The film succeeds on this journey for several reasons, first and foremost of which is an entirely realized, nearly NASCAR-esque vision of robot boxing. With sponsors, arenas, undercards and larger-than-life opponents, this feels like a real sport. That's underscored by the powerful CG scenes that show these slabs of iron whaling each other with blows that would kill a human being. The wide variety of bots, from Atom to Noisy Boy to Zeus, flesh out this fantasy, and will make you wish that they'd put out a 12-inch movie-accurate model of Atom. Which they didn't, unfortunately.
The other reason the film works is because of the smiling mug of Dakota Goyo as Max Kenton. His charm as a young kid is hard to resist, and you feel every bit of his sadness and every moment of his joy. Plus, he has a fantastic chemistry with Jackman as they stumble through a not exactly loving father/son relationship.
That's not to say that the movie isn't without problems. The lovely Evangeline Lilly as Charlie's love interest, Bailey, isn't given anything really interesting to do other than just be there for Charlie, and the one real regret I have about this film is that she didn't have a stronger role. Well, that and the fact that the steel-jawed, wild-eyed pilot of Zeus gives such a hammy and over-the-top performance.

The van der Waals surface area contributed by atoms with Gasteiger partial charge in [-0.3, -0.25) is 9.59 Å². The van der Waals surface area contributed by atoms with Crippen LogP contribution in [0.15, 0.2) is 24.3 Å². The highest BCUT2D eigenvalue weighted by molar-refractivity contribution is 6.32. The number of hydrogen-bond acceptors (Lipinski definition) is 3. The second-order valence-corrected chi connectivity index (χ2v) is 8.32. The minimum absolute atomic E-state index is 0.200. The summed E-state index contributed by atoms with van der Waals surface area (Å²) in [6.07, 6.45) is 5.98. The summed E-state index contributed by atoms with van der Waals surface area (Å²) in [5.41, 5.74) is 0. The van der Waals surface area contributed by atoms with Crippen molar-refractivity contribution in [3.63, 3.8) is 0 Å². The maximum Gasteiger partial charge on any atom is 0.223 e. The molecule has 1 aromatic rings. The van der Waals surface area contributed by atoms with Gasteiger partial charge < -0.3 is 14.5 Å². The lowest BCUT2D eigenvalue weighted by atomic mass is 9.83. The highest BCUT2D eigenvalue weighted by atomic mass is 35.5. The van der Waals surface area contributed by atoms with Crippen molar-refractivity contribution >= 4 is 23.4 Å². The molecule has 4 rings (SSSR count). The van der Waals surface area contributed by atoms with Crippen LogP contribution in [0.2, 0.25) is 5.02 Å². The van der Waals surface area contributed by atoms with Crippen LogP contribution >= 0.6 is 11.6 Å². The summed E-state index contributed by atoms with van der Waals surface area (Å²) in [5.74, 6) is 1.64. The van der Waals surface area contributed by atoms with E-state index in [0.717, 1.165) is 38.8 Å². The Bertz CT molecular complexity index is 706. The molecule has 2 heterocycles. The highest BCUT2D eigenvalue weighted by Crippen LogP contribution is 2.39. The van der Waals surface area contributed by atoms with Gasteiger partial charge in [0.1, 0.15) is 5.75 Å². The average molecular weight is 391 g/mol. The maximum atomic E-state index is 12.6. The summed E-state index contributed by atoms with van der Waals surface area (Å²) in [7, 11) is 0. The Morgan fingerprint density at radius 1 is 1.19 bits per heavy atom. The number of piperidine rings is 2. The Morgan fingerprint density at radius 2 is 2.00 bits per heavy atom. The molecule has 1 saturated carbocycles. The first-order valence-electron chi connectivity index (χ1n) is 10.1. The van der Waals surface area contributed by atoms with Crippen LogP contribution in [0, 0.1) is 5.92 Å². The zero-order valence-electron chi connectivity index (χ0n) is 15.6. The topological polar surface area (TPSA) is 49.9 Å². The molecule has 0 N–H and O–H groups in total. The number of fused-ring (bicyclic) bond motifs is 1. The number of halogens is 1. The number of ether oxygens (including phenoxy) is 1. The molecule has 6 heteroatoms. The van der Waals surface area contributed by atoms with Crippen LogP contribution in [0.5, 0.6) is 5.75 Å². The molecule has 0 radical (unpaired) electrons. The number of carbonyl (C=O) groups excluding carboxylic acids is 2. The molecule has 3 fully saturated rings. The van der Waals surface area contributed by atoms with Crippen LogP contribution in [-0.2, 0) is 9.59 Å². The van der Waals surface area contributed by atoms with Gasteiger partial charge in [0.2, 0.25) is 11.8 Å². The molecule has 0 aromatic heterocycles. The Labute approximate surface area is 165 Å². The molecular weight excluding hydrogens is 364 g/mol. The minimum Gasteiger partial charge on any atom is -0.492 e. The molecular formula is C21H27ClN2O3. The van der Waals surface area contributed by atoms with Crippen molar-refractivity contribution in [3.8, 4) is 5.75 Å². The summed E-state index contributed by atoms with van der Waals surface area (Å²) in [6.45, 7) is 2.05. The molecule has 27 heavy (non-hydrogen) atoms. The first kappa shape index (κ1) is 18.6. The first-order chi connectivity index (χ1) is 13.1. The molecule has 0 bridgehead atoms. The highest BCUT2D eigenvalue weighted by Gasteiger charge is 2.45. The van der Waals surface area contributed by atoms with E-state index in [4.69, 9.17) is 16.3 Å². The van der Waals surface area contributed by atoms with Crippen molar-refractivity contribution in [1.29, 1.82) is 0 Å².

Where You Can Watch Real Steel
Real Steel is available on Amazon for instant watching at $14.99, and on the Xbox for 1600 points ($20) in high definition, and 1360 points ($17) in standard definition. On the PlayStation Network you'll find it for $19.99 and $14.99 to own in HD and SD, and $19.99 to own in both HD and SD, which makes you wonder why there's even a standalone HD version if it's the same price. There's no rental pricing on either the Xbox or the PlayStation for this title.
You can also pick this up on DVD and Blu-ray for under twenty bucks, where surprisingly the DVD is actually slightly more expensive than the two-disc Blu-ray version. If you want the three-disc Blu-ray set, which also includes a digital copy, it'll run you just over $30. Unless you really want a digital copy, my advice is to pick up the two-disc Blu-ray version. It looks fantastic in high definition, and includes an incredibly robust Second Screen option, which allows you to follow along with the film on your tablet or laptop. Director Shawn Levy is energetic through this feature, which he hosts, and there's a wealth of photos, videos, and behind-the-scenes footage to go along with it. Highly recommended.
Real Steel isn't what hardcore robot fans are demanding, which is probably where Pacific Rim will step in. But this movie is highly entertaining, has a great heart and makes you wish that the Robot Boxing League would just go ahead and get here already.
Kevin Kelly is a writer and pop culture junkie with a fixation on video games, movies, and board games. His writing has been seen at Moviefone, io9, Film School Rejects, TechRadar, Wizard World, G4, and The Austin Chronicle. He lives in Los Angeles and does not know how to surf. Follow him on Twitter @kevinkelly.